Jonathan, I think everyone on GDB likes a good “behind the scenes” look!

Melissa, I hope that sailor girl hadn’t jumped ship. Otherwise they’d keel haul her behind the Columbia.

MRaymond said...

I think Steve nailed it. 1955 construction shows the rails being held by wood ties, this photo is concrete. How much would wood ties degrade in 8 years, in dirt, under asphalt? I would bet they started spreading or becoming uneven.

Anonymous said...

Photo 1 is fascinating for the hair and clothes alone, to say nothing of the prices.

Like everyone else, these construction photos are fun for me. When they re-worked the rails recently, the construction walls were very well done and didn't obstruct traffic too much. I have no idea of the service life of streetcar rails, but part of the stated reason for the last re-do was to improve the paving, which is now brick. Part of this "pixie dust" program, I guess.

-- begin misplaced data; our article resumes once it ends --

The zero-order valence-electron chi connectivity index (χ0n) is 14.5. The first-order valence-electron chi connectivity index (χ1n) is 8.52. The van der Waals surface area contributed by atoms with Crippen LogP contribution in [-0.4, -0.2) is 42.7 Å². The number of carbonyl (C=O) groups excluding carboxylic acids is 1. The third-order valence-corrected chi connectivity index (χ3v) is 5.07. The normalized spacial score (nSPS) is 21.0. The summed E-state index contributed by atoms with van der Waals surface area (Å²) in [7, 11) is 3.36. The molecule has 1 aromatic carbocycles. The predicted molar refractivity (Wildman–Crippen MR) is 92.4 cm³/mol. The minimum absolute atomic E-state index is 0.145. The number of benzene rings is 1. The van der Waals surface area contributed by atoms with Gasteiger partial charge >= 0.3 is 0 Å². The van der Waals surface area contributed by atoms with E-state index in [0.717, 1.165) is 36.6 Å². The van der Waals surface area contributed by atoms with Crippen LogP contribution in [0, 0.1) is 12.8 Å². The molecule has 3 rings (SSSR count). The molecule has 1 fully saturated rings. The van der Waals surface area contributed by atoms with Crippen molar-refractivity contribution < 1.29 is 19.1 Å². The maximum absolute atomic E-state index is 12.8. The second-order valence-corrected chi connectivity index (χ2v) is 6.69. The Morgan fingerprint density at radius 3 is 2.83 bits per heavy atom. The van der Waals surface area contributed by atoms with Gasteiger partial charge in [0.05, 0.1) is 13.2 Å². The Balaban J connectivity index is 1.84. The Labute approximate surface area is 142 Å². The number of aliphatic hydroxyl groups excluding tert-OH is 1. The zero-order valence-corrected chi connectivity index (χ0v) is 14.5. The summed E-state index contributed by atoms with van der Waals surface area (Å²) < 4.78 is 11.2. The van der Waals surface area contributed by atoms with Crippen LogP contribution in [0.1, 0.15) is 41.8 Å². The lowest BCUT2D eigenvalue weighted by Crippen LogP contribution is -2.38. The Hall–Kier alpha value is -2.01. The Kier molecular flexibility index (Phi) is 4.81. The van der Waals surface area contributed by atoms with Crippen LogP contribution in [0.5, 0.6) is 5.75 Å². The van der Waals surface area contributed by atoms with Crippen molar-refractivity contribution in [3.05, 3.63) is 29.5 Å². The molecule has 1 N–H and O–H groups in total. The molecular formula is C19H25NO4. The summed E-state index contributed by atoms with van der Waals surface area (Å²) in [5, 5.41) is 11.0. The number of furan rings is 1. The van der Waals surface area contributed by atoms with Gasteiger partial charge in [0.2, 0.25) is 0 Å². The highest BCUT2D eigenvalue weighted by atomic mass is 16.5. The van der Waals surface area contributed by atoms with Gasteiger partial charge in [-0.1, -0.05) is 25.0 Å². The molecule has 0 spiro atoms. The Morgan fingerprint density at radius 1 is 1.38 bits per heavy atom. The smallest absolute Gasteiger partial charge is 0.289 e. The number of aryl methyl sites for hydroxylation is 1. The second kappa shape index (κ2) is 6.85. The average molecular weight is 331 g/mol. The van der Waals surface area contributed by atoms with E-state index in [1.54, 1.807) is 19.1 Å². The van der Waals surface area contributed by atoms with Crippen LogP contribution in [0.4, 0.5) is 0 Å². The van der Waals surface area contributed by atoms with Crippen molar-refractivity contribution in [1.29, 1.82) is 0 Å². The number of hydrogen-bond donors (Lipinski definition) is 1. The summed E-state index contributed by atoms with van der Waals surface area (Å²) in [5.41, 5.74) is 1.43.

Disney is right in step with the rest of the commercial construction world in drastically limiting the views into their projects. Photo imagery scrims and big walls are much more common than in the past. Maybe insurance, I don't know.


Melissa said...

My hometown has paved-over streetcar rails all over town. When they turned one city street into a pedestrian mall a few decades ago, they left a spot right in the very center dug down to the red brick with embedded rails. It's pretty cool.

"Lou and Sue" said...

Chuck, are you still with us?

Nanook said...

@ TM!-

Oh no, that’s not me. And besides, I’d be sporting more ‘daring’ shorts, and wouldn’t be caught dead wearing dark glasses with white frames: Too Las Vegas/Miami Beach for my tastes-!

Major Pepperidge said...

MRaymond, if you mean the B&W photo in today’s post, notice that it has to be post-1960. I don’t know, are RR ties dipped in creosote? I would think they’d last a long time, but also admit that I don’t know a damn thing!